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Lookup NU author(s): Professor Christopher Frid
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The North Sea has been subjected to fishing activity for many centuries. However, improvements in both fishing vessels and trawling gears since the early 1900s have meant that fishing intensity has increased. A resultant increase in the areas trawled and the use of heavier and potentially more destructive gears probably had effects on the marine community. Information on benthic communities within the North Sea, from both published and unpublished sources, has been compiled to provide a long-term data set of changes in the marine benthos on five selected fishing grounds over 60 years. In two of these (Dogger Bank and Inner Shoal), there was no significant difference in community composition between the early 1920s and late 1980s. In the remaining three areas (Dowsing Shoal, Great Silver Pit, and Fisher Bank) significant differences were observed. However, these were the result of changes in abundance of many taxa rather than large-scale losses of sensitive organisms. These results suggest that fishing has influenced benthic communities in the North Sea. The possibility remains that fishing-induced changes had occurred at the Dogger Bank and Inner Shoal prior to the 1920s. © 2000 International Council for the Exploration of the Sea.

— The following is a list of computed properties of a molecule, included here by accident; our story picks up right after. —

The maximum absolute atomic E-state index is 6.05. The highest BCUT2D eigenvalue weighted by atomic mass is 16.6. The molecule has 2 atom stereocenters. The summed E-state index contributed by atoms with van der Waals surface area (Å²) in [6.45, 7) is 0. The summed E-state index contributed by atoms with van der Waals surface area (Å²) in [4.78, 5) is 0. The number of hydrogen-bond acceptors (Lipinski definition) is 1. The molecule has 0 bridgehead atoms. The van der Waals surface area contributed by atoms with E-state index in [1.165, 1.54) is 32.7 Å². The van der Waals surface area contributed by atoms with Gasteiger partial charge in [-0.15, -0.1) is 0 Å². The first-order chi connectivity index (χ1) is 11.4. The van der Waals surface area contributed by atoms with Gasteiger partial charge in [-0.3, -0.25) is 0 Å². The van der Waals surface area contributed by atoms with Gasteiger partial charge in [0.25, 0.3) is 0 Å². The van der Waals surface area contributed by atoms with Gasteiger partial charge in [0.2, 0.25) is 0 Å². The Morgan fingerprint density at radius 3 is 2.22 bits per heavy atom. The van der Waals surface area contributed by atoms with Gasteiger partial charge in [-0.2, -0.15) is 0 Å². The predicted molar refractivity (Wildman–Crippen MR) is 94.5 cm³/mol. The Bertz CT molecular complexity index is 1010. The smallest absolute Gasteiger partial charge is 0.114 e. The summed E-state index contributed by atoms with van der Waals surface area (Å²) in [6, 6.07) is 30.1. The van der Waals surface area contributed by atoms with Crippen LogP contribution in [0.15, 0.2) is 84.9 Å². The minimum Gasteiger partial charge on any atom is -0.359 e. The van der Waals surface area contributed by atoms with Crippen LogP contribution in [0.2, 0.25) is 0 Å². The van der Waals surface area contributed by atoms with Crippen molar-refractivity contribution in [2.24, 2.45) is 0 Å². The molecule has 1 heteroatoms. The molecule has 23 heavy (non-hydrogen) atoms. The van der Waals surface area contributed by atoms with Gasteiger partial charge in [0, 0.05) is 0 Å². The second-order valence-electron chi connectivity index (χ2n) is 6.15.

Author(s): Frid CLJ; Harwood KG; Hall SJ; Hall JA
Publication type: Article
Publication status: Published
Journal: ICES Journal of Marine Science
Print publication date: 01/01/2000
ISSN (print): 1054-3139
ISSN (electronic): 1095-9289
Publisher: Oxford University Press
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